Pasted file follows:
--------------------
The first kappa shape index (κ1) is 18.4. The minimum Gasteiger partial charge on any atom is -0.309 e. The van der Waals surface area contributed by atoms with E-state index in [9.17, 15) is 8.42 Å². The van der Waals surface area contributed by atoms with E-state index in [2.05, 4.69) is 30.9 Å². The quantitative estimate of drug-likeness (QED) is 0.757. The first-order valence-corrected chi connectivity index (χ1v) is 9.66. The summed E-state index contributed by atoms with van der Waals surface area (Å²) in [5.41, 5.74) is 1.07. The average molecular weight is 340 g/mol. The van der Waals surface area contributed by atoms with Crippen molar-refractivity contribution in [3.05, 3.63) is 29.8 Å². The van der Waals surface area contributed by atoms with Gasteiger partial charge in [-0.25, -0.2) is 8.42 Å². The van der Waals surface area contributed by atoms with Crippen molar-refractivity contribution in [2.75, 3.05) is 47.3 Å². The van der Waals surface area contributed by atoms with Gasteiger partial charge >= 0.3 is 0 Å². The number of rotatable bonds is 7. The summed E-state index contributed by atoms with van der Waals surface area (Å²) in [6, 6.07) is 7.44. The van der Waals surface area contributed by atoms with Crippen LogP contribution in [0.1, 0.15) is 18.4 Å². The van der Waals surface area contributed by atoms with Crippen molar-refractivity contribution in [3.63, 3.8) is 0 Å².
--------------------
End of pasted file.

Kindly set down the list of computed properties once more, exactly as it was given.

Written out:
The first kappa shape index (κ1) is 18.4. The minimum Gasteiger partial charge on any atom is -0.309 e. The van der Waals surface area contributed by atoms with E-state index in [9.17, 15) is 8.42 Å². The van der Waals surface area contributed by atoms with E-state index in [2.05, 4.69) is 30.9 Å². The quantitative estimate of drug-likeness (QED) is 0.757. The first-order valence-corrected chi connectivity index (χ1v) is 9.66. The summed E-state index contributed by atoms with van der Waals surface area (Å²) in [5.41, 5.74) is 1.07. The average molecular weight is 340 g/mol. The van der Waals surface area contributed by atoms with Crippen molar-refractivity contribution in [3.05, 3.63) is 29.8 Å². The van der Waals surface area contributed by atoms with Gasteiger partial charge in [-0.25, -0.2) is 8.42 Å². The van der Waals surface area contributed by atoms with Crippen molar-refractivity contribution in [2.75, 3.05) is 47.3 Å². The van der Waals surface area contributed by atoms with Gasteiger partial charge >= 0.3 is 0 Å². The number of rotatable bonds is 7. The summed E-state index contributed by atoms with van der Waals surface area (Å²) in [6, 6.07) is 7.44. The van der Waals surface area contributed by atoms with Crippen LogP contribution in [0.1, 0.15) is 18.4 Å². The van der Waals surface area contributed by atoms with Crippen molar-refractivity contribution in [3.63, 3.8) is 0 Å².